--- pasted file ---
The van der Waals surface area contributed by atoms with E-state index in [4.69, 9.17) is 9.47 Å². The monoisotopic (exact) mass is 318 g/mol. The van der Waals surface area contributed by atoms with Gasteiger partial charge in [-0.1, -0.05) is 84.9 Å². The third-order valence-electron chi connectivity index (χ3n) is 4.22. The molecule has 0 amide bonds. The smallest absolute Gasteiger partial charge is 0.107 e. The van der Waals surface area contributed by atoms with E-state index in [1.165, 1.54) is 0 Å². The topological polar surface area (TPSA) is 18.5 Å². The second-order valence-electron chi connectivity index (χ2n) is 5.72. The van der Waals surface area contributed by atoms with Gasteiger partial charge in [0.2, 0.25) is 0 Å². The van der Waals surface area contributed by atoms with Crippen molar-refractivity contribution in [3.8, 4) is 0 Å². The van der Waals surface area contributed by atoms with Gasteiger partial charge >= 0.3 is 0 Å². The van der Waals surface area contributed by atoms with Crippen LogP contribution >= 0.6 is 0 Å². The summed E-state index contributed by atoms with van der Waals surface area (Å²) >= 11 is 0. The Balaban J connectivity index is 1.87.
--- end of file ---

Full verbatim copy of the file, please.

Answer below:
The van der Waals surface area contributed by atoms with E-state index in [4.69, 9.17) is 9.47 Å². The monoisotopic (exact) mass is 318 g/mol. The van der Waals surface area contributed by atoms with Gasteiger partial charge in [-0.1, -0.05) is 84.9 Å². The third-order valence-electron chi connectivity index (χ3n) is 4.22. The molecule has 0 amide bonds. The smallest absolute Gasteiger partial charge is 0.107 e. The van der Waals surface area contributed by atoms with E-state index in [1.165, 1.54) is 0 Å². The topological polar surface area (TPSA) is 18.5 Å². The second-order valence-electron chi connectivity index (χ2n) is 5.72. The van der Waals surface area contributed by atoms with Gasteiger partial charge in [0.2, 0.25) is 0 Å². The van der Waals surface area contributed by atoms with Crippen molar-refractivity contribution in [3.8, 4) is 0 Å². The van der Waals surface area contributed by atoms with Gasteiger partial charge >= 0.3 is 0 Å². The van der Waals surface area contributed by atoms with Crippen LogP contribution >= 0.6 is 0 Å². The summed E-state index contributed by atoms with van der Waals surface area (Å²) >= 11 is 0. The Balaban J connectivity index is 1.87.